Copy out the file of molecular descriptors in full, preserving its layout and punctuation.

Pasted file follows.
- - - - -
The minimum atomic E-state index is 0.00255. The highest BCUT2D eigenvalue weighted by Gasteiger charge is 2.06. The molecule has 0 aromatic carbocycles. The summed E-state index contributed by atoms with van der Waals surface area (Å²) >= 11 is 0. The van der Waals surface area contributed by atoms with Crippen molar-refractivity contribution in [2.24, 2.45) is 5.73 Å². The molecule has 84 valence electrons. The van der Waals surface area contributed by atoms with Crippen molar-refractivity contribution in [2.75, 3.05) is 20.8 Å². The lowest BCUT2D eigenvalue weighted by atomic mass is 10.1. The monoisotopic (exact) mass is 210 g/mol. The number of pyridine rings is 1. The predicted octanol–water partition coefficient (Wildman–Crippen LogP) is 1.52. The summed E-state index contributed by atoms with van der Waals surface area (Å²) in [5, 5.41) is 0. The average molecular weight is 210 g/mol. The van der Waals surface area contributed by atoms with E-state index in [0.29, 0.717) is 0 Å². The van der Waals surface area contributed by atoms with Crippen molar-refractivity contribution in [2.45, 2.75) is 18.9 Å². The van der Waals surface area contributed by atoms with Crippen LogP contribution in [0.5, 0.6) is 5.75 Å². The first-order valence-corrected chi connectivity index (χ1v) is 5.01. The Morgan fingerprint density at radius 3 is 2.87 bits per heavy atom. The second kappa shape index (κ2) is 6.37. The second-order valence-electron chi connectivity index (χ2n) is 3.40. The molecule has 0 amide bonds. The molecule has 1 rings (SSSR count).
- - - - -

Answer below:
The minimum atomic E-state index is 0.00255. The highest BCUT2D eigenvalue weighted by Gasteiger charge is 2.06. The molecule has 0 aromatic carbocycles. The summed E-state index contributed by atoms with van der Waals surface area (Å²) >= 11 is 0. The van der Waals surface area contributed by atoms with Crippen molar-refractivity contribution in [2.24, 2.45) is 5.73 Å². The molecule has 84 valence electrons. The van der Waals surface area contributed by atoms with Crippen molar-refractivity contribution in [2.75, 3.05) is 20.8 Å². The lowest BCUT2D eigenvalue weighted by atomic mass is 10.1. The monoisotopic (exact) mass is 210 g/mol. The number of pyridine rings is 1. The predicted octanol–water partition coefficient (Wildman–Crippen LogP) is 1.52. The summed E-state index contributed by atoms with van der Waals surface area (Å²) in [5, 5.41) is 0. The average molecular weight is 210 g/mol. The van der Waals surface area contributed by atoms with E-state index in [0.29, 0.717) is 0 Å². The van der Waals surface area contributed by atoms with Crippen molar-refractivity contribution in [2.45, 2.75) is 18.9 Å². The van der Waals surface area contributed by atoms with Crippen LogP contribution in [0.5, 0.6) is 5.75 Å². The first-order valence-corrected chi connectivity index (χ1v) is 5.01. The Morgan fingerprint density at radius 3 is 2.87 bits per heavy atom. The second kappa shape index (κ2) is 6.37. The second-order valence-electron chi connectivity index (χ2n) is 3.40. The molecule has 0 amide bonds. The molecule has 1 rings (SSSR count).